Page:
A father described an example where his son in high school didn't want to play soccer with the team. At first, his son was brief about not wanting to participate, but the parent thought there might be more behind it. The parent created space for his son to speak and be heard, and set up a meeting between the coach and his son. It took a while, but after several conversations his son finally said that he felt uncomfortable with his body, and that the soccer uniforms revealed more of his body than he wanted. Armed with that knowledge, the coach could then offer options, 'Wear sports pants, along with the long-sleeve soccer shirts we have.' The son participated in the team and became one of the players that voluntarily stayed after practice for the pick-up games held in the afternoons. The father describes the process as beneficial hard work. 'It would have been easier to have just said, "You have to play or else …" or to say, "Here is a reward for participating." It was more time-consuming to truly listen to him, to work with him and to offer a loving nudge toward something positive. He became part of the solution, his voice mattered and that was its own positive consequence.'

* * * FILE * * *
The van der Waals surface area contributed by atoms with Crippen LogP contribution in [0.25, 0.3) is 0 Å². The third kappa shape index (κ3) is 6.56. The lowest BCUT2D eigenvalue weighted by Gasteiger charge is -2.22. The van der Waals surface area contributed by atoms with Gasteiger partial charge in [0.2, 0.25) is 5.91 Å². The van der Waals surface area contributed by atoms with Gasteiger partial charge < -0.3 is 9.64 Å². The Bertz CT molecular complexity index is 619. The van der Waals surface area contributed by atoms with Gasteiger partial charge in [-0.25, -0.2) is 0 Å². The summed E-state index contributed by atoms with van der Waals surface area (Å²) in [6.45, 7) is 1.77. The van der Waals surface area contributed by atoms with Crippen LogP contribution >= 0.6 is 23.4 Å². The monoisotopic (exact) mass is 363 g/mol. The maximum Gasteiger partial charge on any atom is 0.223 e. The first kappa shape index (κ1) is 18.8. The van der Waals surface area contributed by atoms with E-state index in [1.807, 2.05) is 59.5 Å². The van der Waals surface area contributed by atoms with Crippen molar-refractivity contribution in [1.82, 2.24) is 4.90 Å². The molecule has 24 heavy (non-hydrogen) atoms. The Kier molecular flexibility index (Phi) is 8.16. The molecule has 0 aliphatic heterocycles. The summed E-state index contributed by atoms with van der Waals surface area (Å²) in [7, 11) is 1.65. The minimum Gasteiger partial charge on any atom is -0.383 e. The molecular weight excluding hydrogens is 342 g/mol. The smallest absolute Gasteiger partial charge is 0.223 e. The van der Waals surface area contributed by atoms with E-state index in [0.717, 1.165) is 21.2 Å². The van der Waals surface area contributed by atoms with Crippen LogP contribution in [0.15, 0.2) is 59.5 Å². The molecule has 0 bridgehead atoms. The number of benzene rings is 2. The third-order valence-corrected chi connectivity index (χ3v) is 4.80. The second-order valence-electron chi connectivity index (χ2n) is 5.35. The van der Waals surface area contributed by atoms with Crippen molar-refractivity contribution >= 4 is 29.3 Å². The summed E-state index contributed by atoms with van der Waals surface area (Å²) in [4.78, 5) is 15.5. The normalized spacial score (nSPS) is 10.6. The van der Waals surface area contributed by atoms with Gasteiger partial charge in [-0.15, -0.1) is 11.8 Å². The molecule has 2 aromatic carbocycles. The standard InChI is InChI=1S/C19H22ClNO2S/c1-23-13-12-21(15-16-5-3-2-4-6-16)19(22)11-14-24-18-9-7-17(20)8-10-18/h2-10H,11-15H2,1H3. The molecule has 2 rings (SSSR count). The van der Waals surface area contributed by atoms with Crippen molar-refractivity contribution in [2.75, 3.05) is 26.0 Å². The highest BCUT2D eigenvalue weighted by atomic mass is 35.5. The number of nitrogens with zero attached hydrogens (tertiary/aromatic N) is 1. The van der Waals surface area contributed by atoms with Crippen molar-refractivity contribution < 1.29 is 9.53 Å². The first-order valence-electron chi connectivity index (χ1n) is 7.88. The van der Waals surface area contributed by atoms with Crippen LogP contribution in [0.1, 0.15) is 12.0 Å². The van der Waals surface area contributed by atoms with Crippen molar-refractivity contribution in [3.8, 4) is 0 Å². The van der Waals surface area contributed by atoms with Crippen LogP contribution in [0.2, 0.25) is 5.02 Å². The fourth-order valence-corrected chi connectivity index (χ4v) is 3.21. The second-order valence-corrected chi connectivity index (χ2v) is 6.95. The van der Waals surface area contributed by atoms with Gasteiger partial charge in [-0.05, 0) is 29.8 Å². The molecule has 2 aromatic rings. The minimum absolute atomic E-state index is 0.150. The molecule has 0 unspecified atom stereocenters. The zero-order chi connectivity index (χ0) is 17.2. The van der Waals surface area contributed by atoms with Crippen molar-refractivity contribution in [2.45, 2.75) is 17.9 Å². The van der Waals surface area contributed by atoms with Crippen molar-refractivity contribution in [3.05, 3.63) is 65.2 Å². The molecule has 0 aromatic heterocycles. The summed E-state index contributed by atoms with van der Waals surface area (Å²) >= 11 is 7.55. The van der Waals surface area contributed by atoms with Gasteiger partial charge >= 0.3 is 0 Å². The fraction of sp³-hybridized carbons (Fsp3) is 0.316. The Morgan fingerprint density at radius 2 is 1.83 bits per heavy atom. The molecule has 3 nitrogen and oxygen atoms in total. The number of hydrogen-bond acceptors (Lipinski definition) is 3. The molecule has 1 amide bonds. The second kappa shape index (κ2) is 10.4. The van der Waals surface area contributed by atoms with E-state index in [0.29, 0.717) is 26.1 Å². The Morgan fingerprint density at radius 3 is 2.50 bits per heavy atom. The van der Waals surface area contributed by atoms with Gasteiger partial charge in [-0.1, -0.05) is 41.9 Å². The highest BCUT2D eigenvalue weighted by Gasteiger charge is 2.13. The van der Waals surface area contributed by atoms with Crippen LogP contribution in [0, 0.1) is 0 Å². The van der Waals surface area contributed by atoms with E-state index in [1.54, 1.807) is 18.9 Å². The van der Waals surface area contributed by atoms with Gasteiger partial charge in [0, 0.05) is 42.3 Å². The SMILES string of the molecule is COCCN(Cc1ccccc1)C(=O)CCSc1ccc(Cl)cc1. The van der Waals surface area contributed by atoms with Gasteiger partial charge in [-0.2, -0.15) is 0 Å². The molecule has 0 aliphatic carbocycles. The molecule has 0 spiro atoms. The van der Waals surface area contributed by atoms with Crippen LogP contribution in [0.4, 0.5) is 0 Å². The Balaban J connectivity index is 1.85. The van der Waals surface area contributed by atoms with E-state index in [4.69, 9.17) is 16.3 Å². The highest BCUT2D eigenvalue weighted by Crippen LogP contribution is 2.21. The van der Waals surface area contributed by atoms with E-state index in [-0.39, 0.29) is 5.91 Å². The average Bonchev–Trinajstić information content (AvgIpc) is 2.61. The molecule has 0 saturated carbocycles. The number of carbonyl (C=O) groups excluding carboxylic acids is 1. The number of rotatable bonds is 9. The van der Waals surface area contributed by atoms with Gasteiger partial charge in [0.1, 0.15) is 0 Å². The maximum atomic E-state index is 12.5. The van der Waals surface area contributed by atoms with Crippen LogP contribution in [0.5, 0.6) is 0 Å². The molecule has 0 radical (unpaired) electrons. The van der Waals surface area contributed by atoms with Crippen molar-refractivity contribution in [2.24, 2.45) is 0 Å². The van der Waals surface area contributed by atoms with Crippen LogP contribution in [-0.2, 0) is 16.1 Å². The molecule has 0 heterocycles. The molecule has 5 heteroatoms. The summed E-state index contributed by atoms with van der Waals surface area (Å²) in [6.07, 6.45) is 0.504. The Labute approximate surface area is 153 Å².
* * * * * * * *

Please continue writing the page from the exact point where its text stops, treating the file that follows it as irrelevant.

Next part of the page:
The group explored these examples and others, and described the importance of approach. Is the impulse to address a behaviour coming from fear or anger, or is the approach truly from love? Everyone agreed that opening a space for listening, for reason and for collaboration had enormous benefits. When children could be a meaningful part of the process they were less likely to need extrinsic motivators.

The attendees also addressed different kinds of behaviour and the consequences that follow. Specifically, some behaviours risk psychological well-being, and others physical well-being. Of course, some risks can have catastrophic consequences. The discussion of behaviour types evolved into a striving for balance. Perhaps not every conflict calls for a long, loving conversation … the parents agreed that sometimes there is a verbal command first (e.g. 'Stop!') and an explanation later, especially when someone might get hurt.